The family and friends of Gemmel Moore were among a group of about four dozen people who stood outside the West Hollywood Sheriff’s Station tonight to condemn the investigation of his death by the L.A. County Sheriff’s Department and call it out as an example of racial and class discrimination.
Moore, a 26-year-old black man, was found dead on July 27, 2017, in the Laurel Avenue apartment of Ed Buck, 63, a well-known white political donor, surrounded by drug paraphernalia and pornography. Buck is known for entertaining young black men, some of whom identify as escorts, at his apartment. On the day he died, Moore, who lived in Los Angeles but had been visiting his mother in Texas, had flown from Dallas to Los Angeles on a ticket paid for by Buck, who invited him to his apartment. The L.A. County Coroner’s office initially ruled that Moore’s death was an accident because of an overdose of methamphetamine.
Under pressure from Buck’s family and West Hollywood City Councilmember Lindsey Horvath and L.A. City Councilmember Mike Bonin, the Sheriff’s Department opened an investigation into the death. On Thursday, L.A. County District Attorney Jackie Lacey’s office announced that there was insufficient evidence to charge Buck with being complicit in Moore’s death.
Buck’s attorney, Seymour Amster, has repeatedly said that his client is innocent. Amster said that Buck took young black men in in an effort to care for them.
Amanda Laflen, a member of the city’s Public Safety Commission, attended the event along with fellow commissioners Tory Berger and Robert Oliver. She read a statement from Councilmember Horvath, who was out of town, in which Horvath strongly criticized the justice system and the District Attorney’s unwillingness to file charges and cited the investigation of Moore’s death as an example of racial and class bias.
“The life of a thoughtful, caring and giving 26-year-old young man was cut short due to unthinkable circumstances,” Horvath’s statement read. “More young men have since come forward, sharing their concerns of similar encounters. Yet our justice system has said that their stories don’t matter, that their truth is irrelevant. It has told the members of our community that possessing narcotics, using narcotics, luring impressionable young LGBT people without resources into sex – that all of these acts are none of their concern. That anyone facing these issues is on their own. Without support. Alone.”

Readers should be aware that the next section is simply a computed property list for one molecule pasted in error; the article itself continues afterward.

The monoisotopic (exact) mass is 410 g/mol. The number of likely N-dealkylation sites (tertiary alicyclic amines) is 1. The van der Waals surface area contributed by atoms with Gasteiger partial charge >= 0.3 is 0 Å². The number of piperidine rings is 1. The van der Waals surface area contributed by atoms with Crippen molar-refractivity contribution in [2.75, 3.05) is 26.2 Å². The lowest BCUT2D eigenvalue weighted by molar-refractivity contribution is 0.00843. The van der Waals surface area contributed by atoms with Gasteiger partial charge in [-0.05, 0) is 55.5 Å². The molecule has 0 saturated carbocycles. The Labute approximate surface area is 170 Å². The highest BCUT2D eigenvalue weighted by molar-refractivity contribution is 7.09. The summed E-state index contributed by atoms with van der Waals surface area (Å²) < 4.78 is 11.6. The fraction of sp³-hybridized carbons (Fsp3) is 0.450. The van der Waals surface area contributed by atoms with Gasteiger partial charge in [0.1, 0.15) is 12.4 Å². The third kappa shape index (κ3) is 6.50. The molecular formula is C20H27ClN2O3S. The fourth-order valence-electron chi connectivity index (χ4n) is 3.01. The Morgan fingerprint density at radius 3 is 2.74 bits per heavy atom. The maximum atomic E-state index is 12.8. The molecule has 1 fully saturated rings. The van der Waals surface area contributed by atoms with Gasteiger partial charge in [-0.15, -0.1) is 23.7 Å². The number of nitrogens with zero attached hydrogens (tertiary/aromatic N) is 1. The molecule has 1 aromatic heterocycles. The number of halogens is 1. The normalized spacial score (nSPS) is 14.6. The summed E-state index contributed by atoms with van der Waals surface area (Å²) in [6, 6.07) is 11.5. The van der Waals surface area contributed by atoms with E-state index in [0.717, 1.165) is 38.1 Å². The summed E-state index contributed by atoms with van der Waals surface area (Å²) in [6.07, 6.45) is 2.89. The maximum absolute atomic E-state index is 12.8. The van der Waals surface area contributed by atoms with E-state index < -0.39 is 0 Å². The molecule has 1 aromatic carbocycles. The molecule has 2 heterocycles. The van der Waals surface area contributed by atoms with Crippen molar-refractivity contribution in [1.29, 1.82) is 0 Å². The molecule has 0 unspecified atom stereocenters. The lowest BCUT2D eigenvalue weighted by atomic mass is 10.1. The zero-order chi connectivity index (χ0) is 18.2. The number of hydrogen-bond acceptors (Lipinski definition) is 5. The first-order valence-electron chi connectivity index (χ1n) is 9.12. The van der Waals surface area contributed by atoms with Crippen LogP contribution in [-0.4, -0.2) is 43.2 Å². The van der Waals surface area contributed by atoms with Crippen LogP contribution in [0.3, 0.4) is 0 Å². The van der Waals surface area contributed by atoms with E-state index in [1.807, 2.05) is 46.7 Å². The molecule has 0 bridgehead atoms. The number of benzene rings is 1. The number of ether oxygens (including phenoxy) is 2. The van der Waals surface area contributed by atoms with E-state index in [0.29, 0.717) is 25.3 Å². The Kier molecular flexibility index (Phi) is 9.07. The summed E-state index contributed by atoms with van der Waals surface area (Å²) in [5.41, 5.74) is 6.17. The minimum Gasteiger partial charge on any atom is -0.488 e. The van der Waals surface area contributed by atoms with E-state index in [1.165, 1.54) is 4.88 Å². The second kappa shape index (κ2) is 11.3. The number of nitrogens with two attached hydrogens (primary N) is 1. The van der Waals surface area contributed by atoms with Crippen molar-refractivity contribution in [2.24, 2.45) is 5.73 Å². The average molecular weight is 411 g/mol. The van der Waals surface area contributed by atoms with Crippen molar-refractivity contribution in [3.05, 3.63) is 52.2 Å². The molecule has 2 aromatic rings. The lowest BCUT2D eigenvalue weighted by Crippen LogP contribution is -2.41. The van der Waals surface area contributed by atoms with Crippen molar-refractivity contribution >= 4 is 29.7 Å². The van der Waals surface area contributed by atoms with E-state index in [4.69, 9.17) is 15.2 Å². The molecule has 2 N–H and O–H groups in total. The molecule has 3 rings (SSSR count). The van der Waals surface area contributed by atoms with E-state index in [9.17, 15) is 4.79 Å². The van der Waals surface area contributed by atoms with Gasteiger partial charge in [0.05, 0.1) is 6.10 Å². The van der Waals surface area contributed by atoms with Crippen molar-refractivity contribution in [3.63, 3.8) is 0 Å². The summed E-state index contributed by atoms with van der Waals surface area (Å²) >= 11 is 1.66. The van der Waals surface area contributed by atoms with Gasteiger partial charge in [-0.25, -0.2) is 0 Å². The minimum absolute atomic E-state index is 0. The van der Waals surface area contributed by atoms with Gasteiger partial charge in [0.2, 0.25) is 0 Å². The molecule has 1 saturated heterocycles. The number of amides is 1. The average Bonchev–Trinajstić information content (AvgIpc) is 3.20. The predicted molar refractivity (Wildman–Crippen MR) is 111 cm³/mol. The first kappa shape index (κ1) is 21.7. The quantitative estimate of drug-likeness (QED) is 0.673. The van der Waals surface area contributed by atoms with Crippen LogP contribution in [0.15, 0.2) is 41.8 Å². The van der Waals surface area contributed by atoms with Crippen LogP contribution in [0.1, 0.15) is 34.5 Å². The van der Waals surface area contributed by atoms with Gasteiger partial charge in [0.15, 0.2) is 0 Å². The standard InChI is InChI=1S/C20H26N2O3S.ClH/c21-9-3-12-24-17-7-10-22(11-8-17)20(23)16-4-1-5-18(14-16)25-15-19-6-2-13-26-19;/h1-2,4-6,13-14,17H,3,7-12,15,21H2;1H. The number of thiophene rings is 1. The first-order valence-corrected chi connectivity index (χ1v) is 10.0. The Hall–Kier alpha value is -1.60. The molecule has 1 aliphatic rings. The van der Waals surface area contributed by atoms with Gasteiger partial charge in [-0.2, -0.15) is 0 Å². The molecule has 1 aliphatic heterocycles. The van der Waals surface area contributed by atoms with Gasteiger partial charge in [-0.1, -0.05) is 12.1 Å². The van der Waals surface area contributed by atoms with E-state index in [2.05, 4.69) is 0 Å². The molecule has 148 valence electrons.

“We have seen this story before. Black people struggling with addiction are responsible for their own fate. White people, on the other hand, deserve our sympathy and require recovery services and national awareness campaigns.”
Horvath, the only City Council member who has been vocal in her concerns about the incident, also criticized others for not speaking out about it. “We … know that if Gemmel was born into a different family, if he came from a different walk of life, if Gemmel looked like me – there would be mass outrage.”
Horvath’s mention of other young black men coming forward was a reference to apparent testimony to Sheriff’s detectives from other young escorts after the District Attorney’s office agreed to grant them immunity from prosecution for prostitution.
Jasmyne Cannick, a communications and public affairs strategist working with Moore’s family, revealed tonight a video taken by another young black man at Ed Buck’s apartment on May 5 of this year. In the video, he and Buck discuss making “points,” which is a slang term for a needle used to inject the drug and also used as a term of measurement. Buck apparently had purchased a ticket to fly him back to Dallas. The video can be seen online here.
West Hollywood Mayor John Duran was criticized at the event. Hussain Turk, a young gay lawyer and activist who lives in West Hollywood, noted that Duran at a City Council meeting last year had warned young men against coming forward to testify against Buck because they could be prosecuted themselves on prostitution or drug charges. Turk described that as an effort to protect Buck from other possible witnesses and noted that Buck had been a donor to Duran’s election campaigns.
Moore’s mother, LaTisha Nixon, told the crowd that she wasn’t surprised that charges were not brought against Buck, given what she saw as the reluctance of the Sheriff’s Department to pursue the investigation.
However, Nixon said she was not going to end her efforts in the matter. “No more Gemmel Moores,” she said, citing his death. “I’m definitely not going to go away. Ed Buck needs to be stopped.”